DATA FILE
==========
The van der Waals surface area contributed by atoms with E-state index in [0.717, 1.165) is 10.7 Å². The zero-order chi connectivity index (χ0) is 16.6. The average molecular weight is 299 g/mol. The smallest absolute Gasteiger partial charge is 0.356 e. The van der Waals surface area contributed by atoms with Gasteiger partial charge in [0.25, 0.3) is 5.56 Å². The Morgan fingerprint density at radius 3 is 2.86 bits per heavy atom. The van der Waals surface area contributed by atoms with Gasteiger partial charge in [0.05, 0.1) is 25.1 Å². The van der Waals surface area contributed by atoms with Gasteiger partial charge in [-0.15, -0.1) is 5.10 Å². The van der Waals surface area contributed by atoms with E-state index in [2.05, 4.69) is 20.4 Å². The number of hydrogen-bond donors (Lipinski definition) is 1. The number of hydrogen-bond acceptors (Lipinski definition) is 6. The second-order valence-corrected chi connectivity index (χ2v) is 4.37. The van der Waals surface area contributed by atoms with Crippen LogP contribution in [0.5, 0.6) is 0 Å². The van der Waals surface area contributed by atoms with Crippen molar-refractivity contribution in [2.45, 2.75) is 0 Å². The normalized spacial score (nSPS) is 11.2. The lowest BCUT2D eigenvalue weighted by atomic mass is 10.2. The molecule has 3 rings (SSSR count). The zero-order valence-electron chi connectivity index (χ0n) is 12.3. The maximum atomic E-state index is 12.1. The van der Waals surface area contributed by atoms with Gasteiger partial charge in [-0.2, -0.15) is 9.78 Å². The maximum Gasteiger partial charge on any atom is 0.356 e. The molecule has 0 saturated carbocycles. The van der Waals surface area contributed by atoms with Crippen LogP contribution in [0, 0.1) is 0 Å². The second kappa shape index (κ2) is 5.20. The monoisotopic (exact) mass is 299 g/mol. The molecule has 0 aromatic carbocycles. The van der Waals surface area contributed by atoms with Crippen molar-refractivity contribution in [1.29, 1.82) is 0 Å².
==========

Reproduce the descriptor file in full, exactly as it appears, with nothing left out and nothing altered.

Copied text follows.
The van der Waals surface area contributed by atoms with E-state index in [0.717, 1.165) is 10.7 Å². The zero-order chi connectivity index (χ0) is 16.6. The average molecular weight is 299 g/mol. The smallest absolute Gasteiger partial charge is 0.356 e. The van der Waals surface area contributed by atoms with Gasteiger partial charge in [0.25, 0.3) is 5.56 Å². The Morgan fingerprint density at radius 3 is 2.86 bits per heavy atom. The van der Waals surface area contributed by atoms with Gasteiger partial charge in [0.05, 0.1) is 25.1 Å². The van der Waals surface area contributed by atoms with Gasteiger partial charge in [-0.15, -0.1) is 5.10 Å². The van der Waals surface area contributed by atoms with E-state index in [2.05, 4.69) is 20.4 Å². The number of hydrogen-bond donors (Lipinski definition) is 1. The number of hydrogen-bond acceptors (Lipinski definition) is 6. The second-order valence-corrected chi connectivity index (χ2v) is 4.37. The van der Waals surface area contributed by atoms with Crippen LogP contribution in [0.5, 0.6) is 0 Å². The van der Waals surface area contributed by atoms with Crippen molar-refractivity contribution in [2.45, 2.75) is 0 Å². The normalized spacial score (nSPS) is 11.2. The lowest BCUT2D eigenvalue weighted by atomic mass is 10.2. The molecule has 3 rings (SSSR count). The zero-order valence-electron chi connectivity index (χ0n) is 12.3. The maximum atomic E-state index is 12.1. The van der Waals surface area contributed by atoms with Gasteiger partial charge in [-0.2, -0.15) is 9.78 Å². The maximum Gasteiger partial charge on any atom is 0.356 e. The molecule has 0 saturated carbocycles. The van der Waals surface area contributed by atoms with Crippen LogP contribution in [0, 0.1) is 0 Å². The second kappa shape index (κ2) is 5.20. The monoisotopic (exact) mass is 299 g/mol. The molecule has 0 aromatic carbocycles. The van der Waals surface area contributed by atoms with Crippen molar-refractivity contribution in [1.29, 1.82) is 0 Å².